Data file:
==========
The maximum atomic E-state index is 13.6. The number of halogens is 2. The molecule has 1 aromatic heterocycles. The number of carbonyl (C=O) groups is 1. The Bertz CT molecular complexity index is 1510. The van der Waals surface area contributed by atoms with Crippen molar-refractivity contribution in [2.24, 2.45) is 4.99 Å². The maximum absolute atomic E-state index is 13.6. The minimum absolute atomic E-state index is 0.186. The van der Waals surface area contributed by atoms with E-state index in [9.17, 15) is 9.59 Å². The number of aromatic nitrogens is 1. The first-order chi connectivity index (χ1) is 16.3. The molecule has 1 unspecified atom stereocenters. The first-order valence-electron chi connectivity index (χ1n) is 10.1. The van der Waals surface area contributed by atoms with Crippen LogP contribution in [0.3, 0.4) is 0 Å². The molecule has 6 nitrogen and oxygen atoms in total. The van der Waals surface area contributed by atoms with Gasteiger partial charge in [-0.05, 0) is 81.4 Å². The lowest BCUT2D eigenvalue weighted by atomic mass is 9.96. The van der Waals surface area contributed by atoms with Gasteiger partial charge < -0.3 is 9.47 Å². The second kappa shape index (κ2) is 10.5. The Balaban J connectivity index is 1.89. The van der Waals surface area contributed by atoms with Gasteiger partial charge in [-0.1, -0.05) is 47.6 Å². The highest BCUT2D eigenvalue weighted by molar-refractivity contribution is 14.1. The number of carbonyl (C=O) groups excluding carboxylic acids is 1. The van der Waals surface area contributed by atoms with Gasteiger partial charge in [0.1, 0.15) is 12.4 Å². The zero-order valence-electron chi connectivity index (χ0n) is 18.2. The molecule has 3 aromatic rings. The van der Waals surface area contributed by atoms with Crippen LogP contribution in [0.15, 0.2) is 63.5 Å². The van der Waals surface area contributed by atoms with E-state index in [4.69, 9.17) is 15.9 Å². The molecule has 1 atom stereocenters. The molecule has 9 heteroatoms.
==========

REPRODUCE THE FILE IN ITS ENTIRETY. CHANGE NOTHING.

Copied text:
The maximum atomic E-state index is 13.6. The number of halogens is 2. The molecule has 1 aromatic heterocycles. The number of carbonyl (C=O) groups is 1. The Bertz CT molecular complexity index is 1510. The van der Waals surface area contributed by atoms with Crippen molar-refractivity contribution in [2.24, 2.45) is 4.99 Å². The maximum absolute atomic E-state index is 13.6. The minimum absolute atomic E-state index is 0.186. The van der Waals surface area contributed by atoms with E-state index in [9.17, 15) is 9.59 Å². The number of aromatic nitrogens is 1. The first-order chi connectivity index (χ1) is 16.3. The molecule has 1 unspecified atom stereocenters. The first-order valence-electron chi connectivity index (χ1n) is 10.1. The van der Waals surface area contributed by atoms with Crippen LogP contribution in [0.3, 0.4) is 0 Å². The molecule has 6 nitrogen and oxygen atoms in total. The van der Waals surface area contributed by atoms with Gasteiger partial charge in [-0.05, 0) is 81.4 Å². The lowest BCUT2D eigenvalue weighted by atomic mass is 9.96. The van der Waals surface area contributed by atoms with Gasteiger partial charge < -0.3 is 9.47 Å². The second kappa shape index (κ2) is 10.5. The Balaban J connectivity index is 1.89. The van der Waals surface area contributed by atoms with Gasteiger partial charge in [-0.1, -0.05) is 47.6 Å². The highest BCUT2D eigenvalue weighted by molar-refractivity contribution is 14.1. The number of carbonyl (C=O) groups excluding carboxylic acids is 1. The van der Waals surface area contributed by atoms with Gasteiger partial charge in [0.1, 0.15) is 12.4 Å². The zero-order valence-electron chi connectivity index (χ0n) is 18.2. The molecule has 3 aromatic rings. The van der Waals surface area contributed by atoms with Crippen LogP contribution in [0.15, 0.2) is 63.5 Å². The van der Waals surface area contributed by atoms with E-state index in [4.69, 9.17) is 15.9 Å². The molecule has 1 atom stereocenters. The molecule has 9 heteroatoms.